Sample Brain Injury Risk Management Program for Youth Football and Cheer
Policies and Educational Awareness Training
Educational Awareness through Online Training and Information Handouts and Administration / Document Retention
Basic Concussion Training Course (Free)
All paid and volunteer coaches should complete the National Alliance for Youth Sports Concussion Training Video every two years with certificate of completion documentation retained at team/association/conference level for a period of at least 15 years:
Seahawks Tackle Training (Free)
All paid and volunteer coaches should view the Hawks Tackling resource page to find the online course and log into MyAYF.com to take the related test with certificate of completion documentation retained at the team/association/ conference level for a period of at least 15 years.
Staff/Participant/Parent Concussion Awareness Information Sheet
The following CDC Parent / Athlete Concussion Information Sheet should be distributed annually to all staff, participants, and parents (if minor participants) with the signed and dated sheet retained at the team/association/conference level for a period of at least 15 years: http://www.cdc.gov/headsup/pdfs/youthsports/parent_athlete_info_sheet-a.pdf
Baseline Neurocognitive Testing
It is strongly recommended that each athlete take a baseline neurocognitive test prior to the start of conditioning / training camp. In the event of a concussion, this baseline test will assist the health care professionals in making return to play decisions.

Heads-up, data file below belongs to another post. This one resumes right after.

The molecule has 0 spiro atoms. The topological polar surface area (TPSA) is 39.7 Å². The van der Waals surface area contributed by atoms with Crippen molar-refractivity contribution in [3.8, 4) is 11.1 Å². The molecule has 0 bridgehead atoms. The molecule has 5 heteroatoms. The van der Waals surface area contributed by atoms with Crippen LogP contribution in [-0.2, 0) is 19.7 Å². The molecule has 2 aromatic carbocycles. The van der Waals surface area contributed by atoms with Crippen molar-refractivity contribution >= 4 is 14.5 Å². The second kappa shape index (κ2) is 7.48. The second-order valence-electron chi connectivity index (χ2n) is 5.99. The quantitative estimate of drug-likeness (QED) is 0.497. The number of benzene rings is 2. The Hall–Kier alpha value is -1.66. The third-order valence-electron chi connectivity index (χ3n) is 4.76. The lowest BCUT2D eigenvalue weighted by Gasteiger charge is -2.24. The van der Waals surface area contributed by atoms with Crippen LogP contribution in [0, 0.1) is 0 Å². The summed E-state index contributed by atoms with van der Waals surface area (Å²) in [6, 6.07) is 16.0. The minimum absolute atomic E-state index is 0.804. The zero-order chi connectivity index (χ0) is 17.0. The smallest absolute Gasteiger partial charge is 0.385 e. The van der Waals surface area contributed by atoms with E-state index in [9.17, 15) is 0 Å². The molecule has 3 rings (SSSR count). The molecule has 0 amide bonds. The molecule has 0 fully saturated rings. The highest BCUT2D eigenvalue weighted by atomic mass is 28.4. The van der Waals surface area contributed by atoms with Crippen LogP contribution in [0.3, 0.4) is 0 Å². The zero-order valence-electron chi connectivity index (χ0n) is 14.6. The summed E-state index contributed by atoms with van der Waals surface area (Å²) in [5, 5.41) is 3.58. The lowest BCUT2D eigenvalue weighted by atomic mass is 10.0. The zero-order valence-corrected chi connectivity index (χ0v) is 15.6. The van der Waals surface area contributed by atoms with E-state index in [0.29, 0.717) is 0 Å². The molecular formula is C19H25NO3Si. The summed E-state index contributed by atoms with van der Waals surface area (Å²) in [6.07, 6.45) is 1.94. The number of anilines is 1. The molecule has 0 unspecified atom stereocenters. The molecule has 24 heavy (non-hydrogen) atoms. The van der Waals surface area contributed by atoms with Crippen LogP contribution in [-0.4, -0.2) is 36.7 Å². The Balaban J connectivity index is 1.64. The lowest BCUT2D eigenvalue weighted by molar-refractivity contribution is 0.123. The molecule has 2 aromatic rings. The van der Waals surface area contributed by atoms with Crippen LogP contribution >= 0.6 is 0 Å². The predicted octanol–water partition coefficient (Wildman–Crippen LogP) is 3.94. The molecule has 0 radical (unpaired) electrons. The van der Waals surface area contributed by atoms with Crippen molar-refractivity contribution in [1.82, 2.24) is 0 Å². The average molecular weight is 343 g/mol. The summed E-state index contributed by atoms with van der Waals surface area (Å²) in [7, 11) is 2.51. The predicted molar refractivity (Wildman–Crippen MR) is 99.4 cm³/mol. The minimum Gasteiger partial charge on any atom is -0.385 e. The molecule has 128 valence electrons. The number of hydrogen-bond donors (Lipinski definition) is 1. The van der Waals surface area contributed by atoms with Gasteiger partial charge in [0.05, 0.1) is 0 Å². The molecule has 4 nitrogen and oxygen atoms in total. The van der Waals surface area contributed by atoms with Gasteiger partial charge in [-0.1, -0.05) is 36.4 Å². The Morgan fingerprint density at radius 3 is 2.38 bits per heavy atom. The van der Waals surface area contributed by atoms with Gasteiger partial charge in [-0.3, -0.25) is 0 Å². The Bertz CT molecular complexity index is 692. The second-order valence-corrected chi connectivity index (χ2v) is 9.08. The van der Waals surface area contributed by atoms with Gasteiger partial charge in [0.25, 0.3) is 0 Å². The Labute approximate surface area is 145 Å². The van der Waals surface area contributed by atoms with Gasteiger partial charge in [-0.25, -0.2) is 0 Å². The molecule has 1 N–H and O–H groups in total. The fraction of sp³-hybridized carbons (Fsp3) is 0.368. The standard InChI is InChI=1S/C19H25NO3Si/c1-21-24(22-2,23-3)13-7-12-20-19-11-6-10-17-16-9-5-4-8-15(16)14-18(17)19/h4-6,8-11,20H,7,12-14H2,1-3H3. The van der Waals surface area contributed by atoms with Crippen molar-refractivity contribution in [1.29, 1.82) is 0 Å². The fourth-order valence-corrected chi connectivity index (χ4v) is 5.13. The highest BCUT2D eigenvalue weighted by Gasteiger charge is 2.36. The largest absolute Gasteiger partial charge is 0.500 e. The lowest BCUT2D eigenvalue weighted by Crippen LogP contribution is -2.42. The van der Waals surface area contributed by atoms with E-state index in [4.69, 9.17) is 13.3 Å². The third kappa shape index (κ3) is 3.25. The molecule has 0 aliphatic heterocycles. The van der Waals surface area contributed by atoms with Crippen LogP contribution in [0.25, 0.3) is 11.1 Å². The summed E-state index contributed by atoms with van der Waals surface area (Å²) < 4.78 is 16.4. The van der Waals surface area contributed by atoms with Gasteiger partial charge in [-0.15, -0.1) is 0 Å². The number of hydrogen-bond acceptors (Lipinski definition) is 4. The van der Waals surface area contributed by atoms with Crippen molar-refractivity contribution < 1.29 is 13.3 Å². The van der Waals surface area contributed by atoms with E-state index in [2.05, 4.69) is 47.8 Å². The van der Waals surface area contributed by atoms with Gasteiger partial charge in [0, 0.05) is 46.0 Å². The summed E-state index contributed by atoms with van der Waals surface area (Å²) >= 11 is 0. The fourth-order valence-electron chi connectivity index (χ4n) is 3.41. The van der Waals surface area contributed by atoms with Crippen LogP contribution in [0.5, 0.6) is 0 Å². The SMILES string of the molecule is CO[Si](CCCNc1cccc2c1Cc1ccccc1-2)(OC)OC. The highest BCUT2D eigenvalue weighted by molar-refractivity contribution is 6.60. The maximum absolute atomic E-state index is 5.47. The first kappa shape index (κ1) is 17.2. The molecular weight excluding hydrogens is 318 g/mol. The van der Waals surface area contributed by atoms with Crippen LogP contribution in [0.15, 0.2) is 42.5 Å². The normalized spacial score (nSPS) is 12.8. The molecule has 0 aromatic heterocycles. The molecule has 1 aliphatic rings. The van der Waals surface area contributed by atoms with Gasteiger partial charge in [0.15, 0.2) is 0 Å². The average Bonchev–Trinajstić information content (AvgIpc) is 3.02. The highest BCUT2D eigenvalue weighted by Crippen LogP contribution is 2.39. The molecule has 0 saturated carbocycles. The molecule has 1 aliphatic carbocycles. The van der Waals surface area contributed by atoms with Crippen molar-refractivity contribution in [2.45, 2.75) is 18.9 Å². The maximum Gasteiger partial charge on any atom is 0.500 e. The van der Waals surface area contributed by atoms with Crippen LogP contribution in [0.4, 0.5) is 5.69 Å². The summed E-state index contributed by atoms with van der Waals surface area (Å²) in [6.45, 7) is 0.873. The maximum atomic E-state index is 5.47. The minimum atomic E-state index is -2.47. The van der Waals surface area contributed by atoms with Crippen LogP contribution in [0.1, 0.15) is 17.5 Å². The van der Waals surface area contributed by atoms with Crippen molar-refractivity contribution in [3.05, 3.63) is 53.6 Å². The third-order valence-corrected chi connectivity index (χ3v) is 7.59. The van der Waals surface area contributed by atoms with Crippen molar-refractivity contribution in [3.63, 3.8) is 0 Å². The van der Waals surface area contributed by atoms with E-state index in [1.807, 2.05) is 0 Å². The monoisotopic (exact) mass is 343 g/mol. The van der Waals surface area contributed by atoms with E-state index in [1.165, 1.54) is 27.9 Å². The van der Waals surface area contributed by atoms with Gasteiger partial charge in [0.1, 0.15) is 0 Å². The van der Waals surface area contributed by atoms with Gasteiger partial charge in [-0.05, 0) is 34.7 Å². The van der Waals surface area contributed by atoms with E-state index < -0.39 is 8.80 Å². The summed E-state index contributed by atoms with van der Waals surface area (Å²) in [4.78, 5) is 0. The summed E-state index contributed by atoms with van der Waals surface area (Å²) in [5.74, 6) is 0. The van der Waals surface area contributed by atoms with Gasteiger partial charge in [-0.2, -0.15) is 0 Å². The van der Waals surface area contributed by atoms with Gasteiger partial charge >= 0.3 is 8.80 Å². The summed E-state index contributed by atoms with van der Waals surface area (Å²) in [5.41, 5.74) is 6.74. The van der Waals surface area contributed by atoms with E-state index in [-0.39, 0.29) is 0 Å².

Identify Suspected Cases of Concussions
The highest medical authority at a practice or game is the person who is in the best position to diagnose a suspected concussion and to make the call. The presence of (or immediate access to) a medical doctor (MD), doctor of osteopathy (DO), athletic trainer (AT), physician’s assistant (PA), nurse practitioner (NP), or paramedic (PM) trained in concussion recognition is ideal. However, in cases where medical professionals are not present or immediately available, a person should be present who is at least EMT certified or is currently certified in Red Cross Community First Aid or the equivalent.
Signs observed by parents, guardians, or sports staff: appears dazed or stunned; is confused about the assignment or position; forgets instructions; is unsure of game, score, or opponent; moves clumsily; answers questions slowly; loses consciousness (even briefly); shows behavior or personality changes; can’t recall events prior to hit or fall; and can’t recall events after hit or fall.
Symptoms reported by player: headache or pressure in the head; nausea or vomiting; balance problems or dizziness; double or blurry vision; sensitivity to light; sensitivity to noise; feeling sluggish, hazy, foggy, or groggy; concentration or memory problems; confusion; or does not “feel right”.
What to do: If athletes report or exhibit one or more of the signs listed above or say they “just don’t feel right” after a bump, blow, or jolt to the head or body, they may have a concussion.